Hog line, button, burnt rock, hack, hard, these are all terms you need to know if you want to curl.

Curling seems to be one of those sports that comes along only when the Olympics is on.

Originally from the same place that birthed golf in the 1500s, being able to play curling is a lot like the club and ball game.

"It takes hours on the driving range to become a good golfer, said Lone Star Curling President Buck Krawcyzk. Understanding what you're doing out on the golf course, you need to do the same on the ice, understand the ice conditions."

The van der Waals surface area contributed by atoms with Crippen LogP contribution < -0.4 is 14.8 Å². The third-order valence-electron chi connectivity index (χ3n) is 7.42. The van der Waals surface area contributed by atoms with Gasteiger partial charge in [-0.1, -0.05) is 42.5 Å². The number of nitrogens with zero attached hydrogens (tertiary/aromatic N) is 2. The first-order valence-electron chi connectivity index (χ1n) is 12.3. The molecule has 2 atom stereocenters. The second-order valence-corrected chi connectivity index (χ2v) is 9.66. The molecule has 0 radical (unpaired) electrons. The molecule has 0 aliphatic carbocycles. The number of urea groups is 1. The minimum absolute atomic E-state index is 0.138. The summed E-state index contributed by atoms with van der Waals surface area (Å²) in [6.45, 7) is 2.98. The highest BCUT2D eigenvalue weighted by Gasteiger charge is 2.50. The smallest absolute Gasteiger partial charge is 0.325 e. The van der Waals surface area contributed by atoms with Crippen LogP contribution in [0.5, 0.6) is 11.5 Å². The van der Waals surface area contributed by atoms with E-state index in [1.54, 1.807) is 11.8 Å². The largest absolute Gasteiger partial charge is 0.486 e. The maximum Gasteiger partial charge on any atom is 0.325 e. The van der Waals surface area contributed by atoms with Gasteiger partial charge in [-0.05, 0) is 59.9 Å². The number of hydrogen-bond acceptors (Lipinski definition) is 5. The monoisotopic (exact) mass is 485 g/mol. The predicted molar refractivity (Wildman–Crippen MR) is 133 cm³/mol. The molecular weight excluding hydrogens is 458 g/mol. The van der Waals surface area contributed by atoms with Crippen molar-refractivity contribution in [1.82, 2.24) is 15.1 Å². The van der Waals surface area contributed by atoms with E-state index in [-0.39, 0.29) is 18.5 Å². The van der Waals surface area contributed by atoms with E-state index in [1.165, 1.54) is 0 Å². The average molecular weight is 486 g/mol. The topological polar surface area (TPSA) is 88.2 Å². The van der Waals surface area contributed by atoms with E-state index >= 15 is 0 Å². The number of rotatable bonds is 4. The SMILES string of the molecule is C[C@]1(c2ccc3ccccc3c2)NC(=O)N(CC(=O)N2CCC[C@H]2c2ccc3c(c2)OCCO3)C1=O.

Unlike golf it can be picked up by even the most novice at a quick pace. For a social player to turn pro there's a certain amount of finesse involved.

"If you're off by an inch when you're delivering the rock that could throw you off by 8 to 10 inches down at the other end of the ice, remarked Krawcyzk. That precision that you see at the world class level requires hours an hours of practice."

And just because you live in Central Texas doesn't mean you can't learn to curl. Chaparral Ice in Austin has a very active curling scene thanks to Lone Star Curling Club.

For all information on Chaparral Ice and the curling club, click here.

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